At noon, on March 21, 1916, the citizens of Paris, Texas, celebrated the recent spurt of growth and prosperity in their community at a picnic hosted by the Rotary Club. Little did they know that in just a few hours, their city would be in ruins.
Paris is commemorating the centennial of that devastating fire at 12 noon, Monday, March 21, with an event on the Plaza in the Historic Downtown. The event will celebrate a city and the slogan SMILE that helped rebuild Paris so quickly, as well as honor both the local and many regional fire departments that rushed to help fight the conflagration.
The fire was the third largest fire in the U.S., the largest being the Great Chicago Fire of 1871 that killed 300 people and burned from a Sunday to a Tuesday. The first flames were noticed in Long’s Warehouse about 5:00 pm, fed by 51 days without rain and fanned by high winds. The fire burned for over ten hours, destroying everything in its path. When it was over, 264 acres were burned, 1440 buildings were destroyed, and three people died. The property loss was estimated at $14 million, $350 million in 2016 dollars. With architectural designs from St. Louis, MO, Paris was rebuilt in 18 months, one of the largest collections of post-Victorian buildings with architectural integrity in US.
Bonham, Cooper, Dallas, Honey Grove, and Hugo, Oklahoma, all towns who sent fire trucks to help fight the blaze, will again be sending fire trucks to mark the occasion, many of them antique. The Plano Fire Department Drum and Bagpipe Corps will lead off the celebration. Also participating are the grandchildren of 1916 Paris Fireman Mutt Cross and the daughter of “Fire Baby,” Jane Spinker Shipp, who was born in the midst of the disaster and whose story was followed by newspapers through the following years. The Centennial Committee, with the help of local schools and Paris Junior College, has painted flames on streets and buildings to indicate the breadth of the fire and tours of its outer limits will be available. That Monday’s celebration will include music, a description of the fire by a member of the Lamar County Historical Society, launch of 1000 biodegradable balloons, cookies emblazoned with the fire logo and date, lemonade, a pop-up Post Office with hand-cancelled commemorative stamp, artifacts and re-enactment players, among other things.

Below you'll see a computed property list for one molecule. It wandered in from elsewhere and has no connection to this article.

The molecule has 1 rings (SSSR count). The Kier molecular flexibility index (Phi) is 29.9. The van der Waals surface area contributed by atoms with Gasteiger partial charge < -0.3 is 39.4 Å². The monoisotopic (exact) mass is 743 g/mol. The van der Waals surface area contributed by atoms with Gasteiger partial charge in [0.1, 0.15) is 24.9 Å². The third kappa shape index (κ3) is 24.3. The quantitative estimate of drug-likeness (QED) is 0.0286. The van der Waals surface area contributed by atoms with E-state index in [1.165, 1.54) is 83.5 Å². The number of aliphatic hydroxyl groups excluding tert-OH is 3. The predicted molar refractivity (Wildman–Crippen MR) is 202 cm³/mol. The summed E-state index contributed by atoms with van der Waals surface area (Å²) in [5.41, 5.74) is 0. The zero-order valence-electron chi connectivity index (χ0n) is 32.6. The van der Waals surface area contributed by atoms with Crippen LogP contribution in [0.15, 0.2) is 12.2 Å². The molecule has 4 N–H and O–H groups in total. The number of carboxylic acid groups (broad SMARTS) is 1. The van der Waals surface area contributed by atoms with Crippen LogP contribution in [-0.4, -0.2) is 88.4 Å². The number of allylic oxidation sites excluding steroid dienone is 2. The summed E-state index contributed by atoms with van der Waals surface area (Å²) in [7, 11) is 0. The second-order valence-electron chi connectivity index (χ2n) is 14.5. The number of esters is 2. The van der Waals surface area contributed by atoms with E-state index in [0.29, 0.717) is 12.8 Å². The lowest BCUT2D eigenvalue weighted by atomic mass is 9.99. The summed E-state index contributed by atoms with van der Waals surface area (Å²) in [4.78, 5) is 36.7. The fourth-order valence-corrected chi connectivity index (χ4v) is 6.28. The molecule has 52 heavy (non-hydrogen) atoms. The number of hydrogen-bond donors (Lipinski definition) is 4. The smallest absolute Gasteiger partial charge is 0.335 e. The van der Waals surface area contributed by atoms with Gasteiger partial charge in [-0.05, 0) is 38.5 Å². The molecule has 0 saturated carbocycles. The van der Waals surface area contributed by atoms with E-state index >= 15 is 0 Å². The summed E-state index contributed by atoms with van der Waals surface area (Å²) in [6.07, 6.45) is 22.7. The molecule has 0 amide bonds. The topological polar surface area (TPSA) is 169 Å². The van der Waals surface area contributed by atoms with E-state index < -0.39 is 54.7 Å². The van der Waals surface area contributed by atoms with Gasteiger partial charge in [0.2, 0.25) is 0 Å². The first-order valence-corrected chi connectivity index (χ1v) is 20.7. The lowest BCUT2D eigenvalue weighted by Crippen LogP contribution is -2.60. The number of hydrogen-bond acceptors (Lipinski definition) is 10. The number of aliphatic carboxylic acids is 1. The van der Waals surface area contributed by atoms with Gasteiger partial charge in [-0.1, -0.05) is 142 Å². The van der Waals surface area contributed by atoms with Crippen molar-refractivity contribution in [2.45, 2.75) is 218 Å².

Visitors will be able to easily access the Plaza and parking in the heart of downtown Paris. For more information, contact Centennial Committee Chairman and Main Street Director Cheri Bedford: email@example.com,